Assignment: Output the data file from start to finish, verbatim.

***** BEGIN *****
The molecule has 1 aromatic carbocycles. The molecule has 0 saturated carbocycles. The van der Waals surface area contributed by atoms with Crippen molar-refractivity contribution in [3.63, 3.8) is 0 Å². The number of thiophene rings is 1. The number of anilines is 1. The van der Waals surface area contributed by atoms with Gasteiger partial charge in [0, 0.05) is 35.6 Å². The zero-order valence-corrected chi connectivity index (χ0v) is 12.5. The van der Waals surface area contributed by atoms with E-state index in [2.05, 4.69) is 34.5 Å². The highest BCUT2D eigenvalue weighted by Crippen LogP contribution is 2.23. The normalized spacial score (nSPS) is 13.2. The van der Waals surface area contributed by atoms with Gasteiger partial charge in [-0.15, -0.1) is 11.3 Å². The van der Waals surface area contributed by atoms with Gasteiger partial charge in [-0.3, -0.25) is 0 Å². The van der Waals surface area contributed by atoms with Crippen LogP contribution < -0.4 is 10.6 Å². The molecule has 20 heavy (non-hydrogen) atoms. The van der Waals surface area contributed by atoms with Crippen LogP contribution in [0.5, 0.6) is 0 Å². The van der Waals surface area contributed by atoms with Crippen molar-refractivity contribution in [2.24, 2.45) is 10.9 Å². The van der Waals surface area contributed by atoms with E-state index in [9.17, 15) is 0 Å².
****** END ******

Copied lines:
The molecule has 1 aromatic carbocycles. The molecule has 0 saturated carbocycles. The van der Waals surface area contributed by atoms with Crippen molar-refractivity contribution in [3.63, 3.8) is 0 Å². The number of thiophene rings is 1. The number of anilines is 1. The van der Waals surface area contributed by atoms with Gasteiger partial charge in [0, 0.05) is 35.6 Å². The zero-order valence-corrected chi connectivity index (χ0v) is 12.5. The van der Waals surface area contributed by atoms with E-state index in [2.05, 4.69) is 34.5 Å². The highest BCUT2D eigenvalue weighted by Crippen LogP contribution is 2.23. The normalized spacial score (nSPS) is 13.2. The van der Waals surface area contributed by atoms with Gasteiger partial charge in [-0.15, -0.1) is 11.3 Å². The van der Waals surface area contributed by atoms with Gasteiger partial charge in [-0.3, -0.25) is 0 Å². The van der Waals surface area contributed by atoms with Crippen LogP contribution < -0.4 is 10.6 Å². The molecule has 20 heavy (non-hydrogen) atoms. The van der Waals surface area contributed by atoms with Crippen LogP contribution in [0.5, 0.6) is 0 Å². The van der Waals surface area contributed by atoms with Crippen molar-refractivity contribution in [2.24, 2.45) is 10.9 Å². The van der Waals surface area contributed by atoms with E-state index in [9.17, 15) is 0 Å².